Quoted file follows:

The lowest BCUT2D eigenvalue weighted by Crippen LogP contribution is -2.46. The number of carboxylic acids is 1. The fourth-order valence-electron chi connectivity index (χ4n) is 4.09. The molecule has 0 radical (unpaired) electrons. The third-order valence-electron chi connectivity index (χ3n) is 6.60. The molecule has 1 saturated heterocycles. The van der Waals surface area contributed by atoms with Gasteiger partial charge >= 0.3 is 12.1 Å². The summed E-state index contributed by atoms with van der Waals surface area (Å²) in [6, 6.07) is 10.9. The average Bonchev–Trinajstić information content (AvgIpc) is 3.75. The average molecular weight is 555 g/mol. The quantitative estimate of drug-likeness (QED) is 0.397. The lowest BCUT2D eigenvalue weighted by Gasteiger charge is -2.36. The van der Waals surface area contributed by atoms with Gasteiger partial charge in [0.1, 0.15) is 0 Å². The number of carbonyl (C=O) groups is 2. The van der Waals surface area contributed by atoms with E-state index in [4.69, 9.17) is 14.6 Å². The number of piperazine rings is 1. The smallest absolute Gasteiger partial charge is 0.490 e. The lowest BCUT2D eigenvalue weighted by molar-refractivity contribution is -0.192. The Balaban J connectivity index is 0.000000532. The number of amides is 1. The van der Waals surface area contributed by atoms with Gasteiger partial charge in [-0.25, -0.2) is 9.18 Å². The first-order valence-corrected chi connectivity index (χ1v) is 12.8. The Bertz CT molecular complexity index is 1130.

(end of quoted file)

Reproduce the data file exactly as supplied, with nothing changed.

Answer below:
The lowest BCUT2D eigenvalue weighted by Crippen LogP contribution is -2.46. The number of carboxylic acids is 1. The fourth-order valence-electron chi connectivity index (χ4n) is 4.09. The molecule has 0 radical (unpaired) electrons. The third-order valence-electron chi connectivity index (χ3n) is 6.60. The molecule has 1 saturated heterocycles. The van der Waals surface area contributed by atoms with Gasteiger partial charge >= 0.3 is 12.1 Å². The summed E-state index contributed by atoms with van der Waals surface area (Å²) in [6, 6.07) is 10.9. The average Bonchev–Trinajstić information content (AvgIpc) is 3.75. The average molecular weight is 555 g/mol. The quantitative estimate of drug-likeness (QED) is 0.397. The lowest BCUT2D eigenvalue weighted by Gasteiger charge is -2.36. The van der Waals surface area contributed by atoms with Gasteiger partial charge in [0.1, 0.15) is 0 Å². The number of carbonyl (C=O) groups is 2. The van der Waals surface area contributed by atoms with E-state index in [4.69, 9.17) is 14.6 Å². The number of piperazine rings is 1. The smallest absolute Gasteiger partial charge is 0.490 e. The lowest BCUT2D eigenvalue weighted by molar-refractivity contribution is -0.192. The Balaban J connectivity index is 0.000000532. The number of amides is 1. The van der Waals surface area contributed by atoms with Gasteiger partial charge in [-0.25, -0.2) is 9.18 Å². The first-order valence-corrected chi connectivity index (χ1v) is 12.8. The Bertz CT molecular complexity index is 1130.